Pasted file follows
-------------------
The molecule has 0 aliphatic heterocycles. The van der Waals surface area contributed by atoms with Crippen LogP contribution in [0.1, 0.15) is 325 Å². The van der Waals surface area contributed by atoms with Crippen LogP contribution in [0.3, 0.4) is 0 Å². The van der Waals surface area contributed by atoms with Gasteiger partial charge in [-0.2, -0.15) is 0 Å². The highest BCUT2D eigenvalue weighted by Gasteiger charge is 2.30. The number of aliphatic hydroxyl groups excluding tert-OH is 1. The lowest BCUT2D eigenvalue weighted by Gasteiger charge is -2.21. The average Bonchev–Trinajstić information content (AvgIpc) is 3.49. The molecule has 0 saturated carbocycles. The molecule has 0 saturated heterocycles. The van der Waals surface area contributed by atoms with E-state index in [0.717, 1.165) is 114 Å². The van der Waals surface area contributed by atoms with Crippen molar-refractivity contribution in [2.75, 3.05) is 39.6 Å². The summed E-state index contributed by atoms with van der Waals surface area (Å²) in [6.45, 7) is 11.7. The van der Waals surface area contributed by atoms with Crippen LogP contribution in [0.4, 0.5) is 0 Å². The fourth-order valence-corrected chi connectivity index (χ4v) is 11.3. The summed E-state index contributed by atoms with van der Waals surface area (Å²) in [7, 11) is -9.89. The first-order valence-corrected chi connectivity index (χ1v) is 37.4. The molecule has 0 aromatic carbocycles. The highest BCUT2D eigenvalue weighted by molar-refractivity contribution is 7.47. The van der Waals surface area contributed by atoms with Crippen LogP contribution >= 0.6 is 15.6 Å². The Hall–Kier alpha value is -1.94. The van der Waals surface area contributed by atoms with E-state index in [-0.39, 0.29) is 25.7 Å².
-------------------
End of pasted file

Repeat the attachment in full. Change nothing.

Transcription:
The molecule has 0 aliphatic heterocycles. The van der Waals surface area contributed by atoms with Crippen LogP contribution in [0.1, 0.15) is 325 Å². The van der Waals surface area contributed by atoms with Crippen LogP contribution in [0.3, 0.4) is 0 Å². The van der Waals surface area contributed by atoms with Gasteiger partial charge in [-0.2, -0.15) is 0 Å². The highest BCUT2D eigenvalue weighted by Gasteiger charge is 2.30. The number of aliphatic hydroxyl groups excluding tert-OH is 1. The lowest BCUT2D eigenvalue weighted by Gasteiger charge is -2.21. The average Bonchev–Trinajstić information content (AvgIpc) is 3.49. The molecule has 0 saturated carbocycles. The molecule has 0 saturated heterocycles. The van der Waals surface area contributed by atoms with E-state index in [0.717, 1.165) is 114 Å². The van der Waals surface area contributed by atoms with Crippen molar-refractivity contribution in [2.75, 3.05) is 39.6 Å². The summed E-state index contributed by atoms with van der Waals surface area (Å²) in [6.45, 7) is 11.7. The van der Waals surface area contributed by atoms with Crippen LogP contribution in [0.4, 0.5) is 0 Å². The fourth-order valence-corrected chi connectivity index (χ4v) is 11.3. The summed E-state index contributed by atoms with van der Waals surface area (Å²) in [7, 11) is -9.89. The first-order valence-corrected chi connectivity index (χ1v) is 37.4. The molecule has 0 aromatic carbocycles. The highest BCUT2D eigenvalue weighted by molar-refractivity contribution is 7.47. The van der Waals surface area contributed by atoms with Crippen LogP contribution >= 0.6 is 15.6 Å². The Hall–Kier alpha value is -1.94. The van der Waals surface area contributed by atoms with E-state index in [-0.39, 0.29) is 25.7 Å².